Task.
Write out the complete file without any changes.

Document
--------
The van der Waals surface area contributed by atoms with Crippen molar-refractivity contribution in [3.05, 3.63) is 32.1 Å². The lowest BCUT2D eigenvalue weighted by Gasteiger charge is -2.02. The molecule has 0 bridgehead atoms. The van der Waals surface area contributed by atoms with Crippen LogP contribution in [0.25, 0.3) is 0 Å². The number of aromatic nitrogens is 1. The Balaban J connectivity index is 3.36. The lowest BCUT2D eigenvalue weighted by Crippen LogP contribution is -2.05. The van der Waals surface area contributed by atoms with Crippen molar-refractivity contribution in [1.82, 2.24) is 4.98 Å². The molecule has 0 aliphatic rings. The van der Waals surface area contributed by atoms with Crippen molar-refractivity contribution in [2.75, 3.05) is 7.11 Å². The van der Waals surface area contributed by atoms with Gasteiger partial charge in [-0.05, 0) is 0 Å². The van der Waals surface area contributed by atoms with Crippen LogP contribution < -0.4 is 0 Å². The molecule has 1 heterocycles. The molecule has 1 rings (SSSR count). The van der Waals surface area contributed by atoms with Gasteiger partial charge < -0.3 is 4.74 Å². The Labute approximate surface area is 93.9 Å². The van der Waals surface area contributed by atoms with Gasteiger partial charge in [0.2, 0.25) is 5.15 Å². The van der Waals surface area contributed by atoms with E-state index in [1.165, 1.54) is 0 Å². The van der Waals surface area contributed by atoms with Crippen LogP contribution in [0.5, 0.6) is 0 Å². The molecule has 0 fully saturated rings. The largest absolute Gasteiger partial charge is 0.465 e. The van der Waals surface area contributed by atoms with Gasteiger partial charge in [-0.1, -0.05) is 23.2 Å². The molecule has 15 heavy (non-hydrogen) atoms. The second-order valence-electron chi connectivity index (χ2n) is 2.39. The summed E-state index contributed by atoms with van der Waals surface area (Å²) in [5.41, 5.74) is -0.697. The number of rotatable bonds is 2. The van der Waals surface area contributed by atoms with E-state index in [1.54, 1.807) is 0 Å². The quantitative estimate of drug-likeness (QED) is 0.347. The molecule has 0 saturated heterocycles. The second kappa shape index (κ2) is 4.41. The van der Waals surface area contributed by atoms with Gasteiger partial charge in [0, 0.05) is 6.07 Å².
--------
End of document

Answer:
The van der Waals surface area contributed by atoms with Crippen molar-refractivity contribution in [3.05, 3.63) is 32.1 Å². The lowest BCUT2D eigenvalue weighted by Gasteiger charge is -2.02. The molecule has 0 bridgehead atoms. The van der Waals surface area contributed by atoms with Crippen LogP contribution in [0.25, 0.3) is 0 Å². The number of aromatic nitrogens is 1. The Balaban J connectivity index is 3.36. The lowest BCUT2D eigenvalue weighted by Crippen LogP contribution is -2.05. The van der Waals surface area contributed by atoms with Crippen molar-refractivity contribution in [1.82, 2.24) is 4.98 Å². The molecule has 0 aliphatic rings. The van der Waals surface area contributed by atoms with Crippen molar-refractivity contribution in [2.75, 3.05) is 7.11 Å². The van der Waals surface area contributed by atoms with Gasteiger partial charge in [-0.05, 0) is 0 Å². The van der Waals surface area contributed by atoms with Crippen LogP contribution < -0.4 is 0 Å². The molecule has 1 heterocycles. The molecule has 1 rings (SSSR count). The van der Waals surface area contributed by atoms with Gasteiger partial charge < -0.3 is 4.74 Å². The Labute approximate surface area is 93.9 Å². The van der Waals surface area contributed by atoms with Gasteiger partial charge in [0.2, 0.25) is 5.15 Å². The van der Waals surface area contributed by atoms with E-state index in [1.165, 1.54) is 0 Å². The van der Waals surface area contributed by atoms with Crippen LogP contribution in [0.5, 0.6) is 0 Å². The molecule has 0 fully saturated rings. The largest absolute Gasteiger partial charge is 0.465 e. The van der Waals surface area contributed by atoms with Gasteiger partial charge in [-0.1, -0.05) is 23.2 Å². The molecule has 15 heavy (non-hydrogen) atoms. The second-order valence-electron chi connectivity index (χ2n) is 2.39. The summed E-state index contributed by atoms with van der Waals surface area (Å²) in [5.41, 5.74) is -0.697. The number of rotatable bonds is 2. The van der Waals surface area contributed by atoms with E-state index in [1.54, 1.807) is 0 Å². The quantitative estimate of drug-likeness (QED) is 0.347. The molecule has 0 saturated heterocycles. The second kappa shape index (κ2) is 4.41. The van der Waals surface area contributed by atoms with Gasteiger partial charge in [0, 0.05) is 6.07 Å².